I am an evolutionary biologist interested in symbiosis, particularly host-microbe relationships. All multicellular eukaryotes serve as habitats for microbial lineages, which in turn have opened up new adaptive trajectories for their hosts. Vertebrates, for instance, harbor diverse communities of microorganisms that have become deeply integrated with their hosts’ metabolic, immune, and neuroendocrine systems. Despite the ubiquity and profound effects of these interactions, many fundamental questions remain unanswered. Which microorganisms coevolve with hosts? What are the genetic bases of the intimate partnerships between host and microbial lineages? How have microorganisms shaped host adaptation and diversification? My research is aimed at answering these and related questions through a combination of observational and experimental studies in the field and in the lab. I have worked on a diversity of systems, including mammals, reptiles, amphibians, and birds, and am always looking for ways to apply new technologies and methods to old problems in EEB.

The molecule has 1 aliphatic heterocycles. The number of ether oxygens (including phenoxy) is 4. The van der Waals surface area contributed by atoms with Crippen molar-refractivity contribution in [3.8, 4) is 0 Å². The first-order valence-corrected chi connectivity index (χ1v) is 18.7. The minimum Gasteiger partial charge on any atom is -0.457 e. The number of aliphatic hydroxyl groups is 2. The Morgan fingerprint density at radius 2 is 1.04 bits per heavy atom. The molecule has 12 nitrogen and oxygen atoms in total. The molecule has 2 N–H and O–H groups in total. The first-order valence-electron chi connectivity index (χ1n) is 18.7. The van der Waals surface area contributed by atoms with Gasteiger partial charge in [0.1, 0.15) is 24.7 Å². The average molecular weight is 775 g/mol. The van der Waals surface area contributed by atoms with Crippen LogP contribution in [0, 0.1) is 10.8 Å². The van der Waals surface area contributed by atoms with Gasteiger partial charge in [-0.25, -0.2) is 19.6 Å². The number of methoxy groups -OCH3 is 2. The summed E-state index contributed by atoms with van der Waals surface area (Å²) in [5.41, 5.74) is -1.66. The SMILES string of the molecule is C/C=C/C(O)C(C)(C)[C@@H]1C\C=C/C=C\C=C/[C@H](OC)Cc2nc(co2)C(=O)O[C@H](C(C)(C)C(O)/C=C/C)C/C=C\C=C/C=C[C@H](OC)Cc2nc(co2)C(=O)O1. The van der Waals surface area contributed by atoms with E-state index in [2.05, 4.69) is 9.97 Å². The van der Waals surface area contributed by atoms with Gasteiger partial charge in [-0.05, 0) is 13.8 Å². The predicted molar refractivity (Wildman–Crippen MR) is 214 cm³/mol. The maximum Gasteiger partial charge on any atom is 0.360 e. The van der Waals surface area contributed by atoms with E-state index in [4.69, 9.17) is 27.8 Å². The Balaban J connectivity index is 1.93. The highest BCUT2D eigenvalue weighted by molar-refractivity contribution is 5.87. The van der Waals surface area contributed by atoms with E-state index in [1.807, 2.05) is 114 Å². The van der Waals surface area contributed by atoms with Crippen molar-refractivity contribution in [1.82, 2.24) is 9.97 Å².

Assistant Professor | EEB
Evolutionary Biology, Symbiosis